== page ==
Keep in mind that the 12 volts in a car isn’t really 12 volts. It’s usually a bit higher, varies a lot with engine speed (up to 14 or 15 volts isn’t all that uncommon), and is electrically very noisy (i.e. riddled with alternator and spark plug noise).
That’s a pretty wide range of current. Switching regulators often aren’t happy if they don’t have a minimum load of about 10 percent of their rated max on them. 0.2 happens to be 10 percent of 2 amps, but if you have a device that draws 2 amps you want your regulator to be able to handle that comfortably, so you’ll want your regulator to be sized for at least 3 or 4 amps. Some devices that use say a 200 mA wall wart don’t actually draw a constant 200 mA either. You may find it’s more like 20 mA with occasional peaks up to 200 mA.
Linear regulators do a lot better at handling minimum loads, but are much less efficient than switching regulators. You can always do the old trick of sticking a 10 percent load resistor on the output of a switcher. It’s not quite as efficient for lower current devices, but it’s going to be more efficient than a linear regulator for higher current devices.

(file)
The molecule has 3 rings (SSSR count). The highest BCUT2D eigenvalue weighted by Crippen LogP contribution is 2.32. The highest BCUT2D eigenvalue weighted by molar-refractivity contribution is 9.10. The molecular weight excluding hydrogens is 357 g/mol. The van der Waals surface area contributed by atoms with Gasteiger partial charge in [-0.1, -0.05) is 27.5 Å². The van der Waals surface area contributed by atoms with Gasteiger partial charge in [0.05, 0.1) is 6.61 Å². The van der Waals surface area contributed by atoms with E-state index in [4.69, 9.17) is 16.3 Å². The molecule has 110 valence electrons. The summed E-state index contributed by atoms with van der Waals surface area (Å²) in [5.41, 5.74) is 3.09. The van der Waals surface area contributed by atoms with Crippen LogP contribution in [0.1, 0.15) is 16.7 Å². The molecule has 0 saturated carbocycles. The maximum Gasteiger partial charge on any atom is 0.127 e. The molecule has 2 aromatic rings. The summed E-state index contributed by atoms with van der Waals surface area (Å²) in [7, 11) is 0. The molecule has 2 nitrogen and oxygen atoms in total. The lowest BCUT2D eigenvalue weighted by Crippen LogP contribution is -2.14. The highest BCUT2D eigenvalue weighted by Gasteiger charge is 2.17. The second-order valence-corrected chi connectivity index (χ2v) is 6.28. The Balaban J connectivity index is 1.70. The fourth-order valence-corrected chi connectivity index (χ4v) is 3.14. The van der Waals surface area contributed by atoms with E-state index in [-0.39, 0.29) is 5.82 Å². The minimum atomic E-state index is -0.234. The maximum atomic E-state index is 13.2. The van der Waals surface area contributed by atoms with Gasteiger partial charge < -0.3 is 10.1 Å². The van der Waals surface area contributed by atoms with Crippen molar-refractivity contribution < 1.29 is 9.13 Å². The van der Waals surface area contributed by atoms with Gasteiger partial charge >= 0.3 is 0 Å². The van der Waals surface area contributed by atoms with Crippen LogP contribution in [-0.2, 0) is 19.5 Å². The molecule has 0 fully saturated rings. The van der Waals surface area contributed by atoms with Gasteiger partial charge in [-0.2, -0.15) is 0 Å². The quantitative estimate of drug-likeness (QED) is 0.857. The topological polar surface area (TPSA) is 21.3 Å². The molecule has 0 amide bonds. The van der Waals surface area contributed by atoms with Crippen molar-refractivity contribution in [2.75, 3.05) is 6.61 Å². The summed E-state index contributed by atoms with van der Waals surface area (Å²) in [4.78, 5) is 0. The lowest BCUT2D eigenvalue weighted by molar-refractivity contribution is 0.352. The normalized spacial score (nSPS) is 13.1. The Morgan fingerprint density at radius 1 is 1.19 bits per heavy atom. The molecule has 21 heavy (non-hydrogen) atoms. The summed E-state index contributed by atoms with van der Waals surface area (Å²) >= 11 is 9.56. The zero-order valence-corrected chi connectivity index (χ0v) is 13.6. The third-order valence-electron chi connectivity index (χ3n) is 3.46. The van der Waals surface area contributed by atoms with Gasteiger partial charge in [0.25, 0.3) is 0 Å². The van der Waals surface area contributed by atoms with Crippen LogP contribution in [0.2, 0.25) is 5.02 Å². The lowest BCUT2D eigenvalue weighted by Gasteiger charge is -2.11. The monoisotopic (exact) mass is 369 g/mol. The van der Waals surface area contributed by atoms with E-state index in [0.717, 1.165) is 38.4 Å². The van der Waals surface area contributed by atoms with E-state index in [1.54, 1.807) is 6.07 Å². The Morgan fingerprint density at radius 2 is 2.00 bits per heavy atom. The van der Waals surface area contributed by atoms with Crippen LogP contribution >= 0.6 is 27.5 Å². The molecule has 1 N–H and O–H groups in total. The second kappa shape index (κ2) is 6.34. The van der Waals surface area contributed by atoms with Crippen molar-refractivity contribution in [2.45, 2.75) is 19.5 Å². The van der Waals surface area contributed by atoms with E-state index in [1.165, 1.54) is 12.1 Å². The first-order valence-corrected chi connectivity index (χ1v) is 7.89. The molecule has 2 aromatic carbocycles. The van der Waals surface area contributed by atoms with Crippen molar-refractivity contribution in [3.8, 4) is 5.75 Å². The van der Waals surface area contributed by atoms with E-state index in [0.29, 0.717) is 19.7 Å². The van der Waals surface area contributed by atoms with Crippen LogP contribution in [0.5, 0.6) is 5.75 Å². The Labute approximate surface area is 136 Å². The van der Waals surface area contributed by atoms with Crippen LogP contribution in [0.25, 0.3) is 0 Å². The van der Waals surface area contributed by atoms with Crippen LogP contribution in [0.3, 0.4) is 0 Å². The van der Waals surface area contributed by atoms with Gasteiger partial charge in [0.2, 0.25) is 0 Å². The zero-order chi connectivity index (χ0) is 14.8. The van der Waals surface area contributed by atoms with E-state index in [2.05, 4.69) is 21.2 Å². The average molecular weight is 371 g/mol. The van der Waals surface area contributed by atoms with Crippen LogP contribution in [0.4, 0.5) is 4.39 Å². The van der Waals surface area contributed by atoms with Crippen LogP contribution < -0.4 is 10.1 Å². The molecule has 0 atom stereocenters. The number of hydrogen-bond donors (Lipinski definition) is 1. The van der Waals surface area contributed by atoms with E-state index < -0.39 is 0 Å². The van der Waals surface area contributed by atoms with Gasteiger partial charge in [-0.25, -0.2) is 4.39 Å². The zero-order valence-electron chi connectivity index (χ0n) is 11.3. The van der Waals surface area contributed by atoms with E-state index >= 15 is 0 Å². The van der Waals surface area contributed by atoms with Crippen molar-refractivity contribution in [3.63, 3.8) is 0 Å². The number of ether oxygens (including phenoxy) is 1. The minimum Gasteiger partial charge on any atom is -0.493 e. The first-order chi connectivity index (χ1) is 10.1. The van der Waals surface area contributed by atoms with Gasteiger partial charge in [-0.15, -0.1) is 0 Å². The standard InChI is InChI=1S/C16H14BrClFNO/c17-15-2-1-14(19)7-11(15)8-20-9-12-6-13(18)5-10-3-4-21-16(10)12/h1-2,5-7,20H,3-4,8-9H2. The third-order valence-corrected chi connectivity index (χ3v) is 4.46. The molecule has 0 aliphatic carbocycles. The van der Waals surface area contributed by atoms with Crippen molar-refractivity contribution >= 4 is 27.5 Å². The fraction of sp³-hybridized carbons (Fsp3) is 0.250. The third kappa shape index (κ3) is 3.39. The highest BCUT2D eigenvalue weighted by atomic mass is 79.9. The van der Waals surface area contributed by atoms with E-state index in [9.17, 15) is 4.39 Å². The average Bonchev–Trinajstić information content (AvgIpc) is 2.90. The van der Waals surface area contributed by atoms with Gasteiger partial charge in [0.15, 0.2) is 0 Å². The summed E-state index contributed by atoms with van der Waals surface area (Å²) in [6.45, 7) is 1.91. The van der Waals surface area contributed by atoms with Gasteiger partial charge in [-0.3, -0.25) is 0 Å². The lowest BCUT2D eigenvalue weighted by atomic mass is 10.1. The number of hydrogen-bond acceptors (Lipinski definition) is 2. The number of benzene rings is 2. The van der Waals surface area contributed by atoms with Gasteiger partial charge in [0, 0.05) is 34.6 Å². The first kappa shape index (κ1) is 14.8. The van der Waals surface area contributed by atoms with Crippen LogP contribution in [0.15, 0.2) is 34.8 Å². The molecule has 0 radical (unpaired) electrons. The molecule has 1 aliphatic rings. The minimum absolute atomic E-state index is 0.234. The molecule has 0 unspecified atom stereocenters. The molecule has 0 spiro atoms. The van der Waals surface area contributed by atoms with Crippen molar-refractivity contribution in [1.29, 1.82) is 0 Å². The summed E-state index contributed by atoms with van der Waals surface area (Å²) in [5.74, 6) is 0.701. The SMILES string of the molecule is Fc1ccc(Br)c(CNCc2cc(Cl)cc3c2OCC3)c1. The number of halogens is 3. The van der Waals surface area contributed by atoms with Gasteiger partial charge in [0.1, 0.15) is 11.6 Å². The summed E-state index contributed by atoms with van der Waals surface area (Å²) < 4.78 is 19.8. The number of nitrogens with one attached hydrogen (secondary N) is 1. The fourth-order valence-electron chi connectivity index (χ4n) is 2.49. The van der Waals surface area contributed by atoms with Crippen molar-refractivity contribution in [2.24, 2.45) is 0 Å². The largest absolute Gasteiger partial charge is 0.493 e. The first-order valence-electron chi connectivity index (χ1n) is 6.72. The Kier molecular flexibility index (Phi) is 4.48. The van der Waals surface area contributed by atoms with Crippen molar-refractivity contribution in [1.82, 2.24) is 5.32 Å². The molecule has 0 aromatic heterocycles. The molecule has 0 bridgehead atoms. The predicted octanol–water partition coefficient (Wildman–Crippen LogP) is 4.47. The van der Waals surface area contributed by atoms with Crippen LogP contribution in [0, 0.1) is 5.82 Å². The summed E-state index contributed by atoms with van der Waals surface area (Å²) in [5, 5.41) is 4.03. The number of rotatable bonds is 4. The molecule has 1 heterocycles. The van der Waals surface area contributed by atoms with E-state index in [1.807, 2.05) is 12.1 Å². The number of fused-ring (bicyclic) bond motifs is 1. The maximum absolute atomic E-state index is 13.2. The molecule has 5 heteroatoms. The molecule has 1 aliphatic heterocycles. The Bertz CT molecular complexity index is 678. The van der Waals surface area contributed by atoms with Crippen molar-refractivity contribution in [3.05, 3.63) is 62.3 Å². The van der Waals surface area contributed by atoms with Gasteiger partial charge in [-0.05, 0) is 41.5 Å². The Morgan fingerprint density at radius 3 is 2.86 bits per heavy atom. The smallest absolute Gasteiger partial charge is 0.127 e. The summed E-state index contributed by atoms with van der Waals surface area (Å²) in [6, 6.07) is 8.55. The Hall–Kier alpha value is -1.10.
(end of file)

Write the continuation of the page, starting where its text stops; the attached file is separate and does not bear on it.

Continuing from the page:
A lot of load devices don’t need a particularly regulated voltage, as they have their own internal regulators, and some circuits just aren’t all that picky about their supply voltage. Other devices are very picky about voltage regulation, and some are also quite picky about noise as well. The more generic you make this, the more difficult you make it, since it has to output a much cleaner and better regulated supply voltage to handle all types of devices.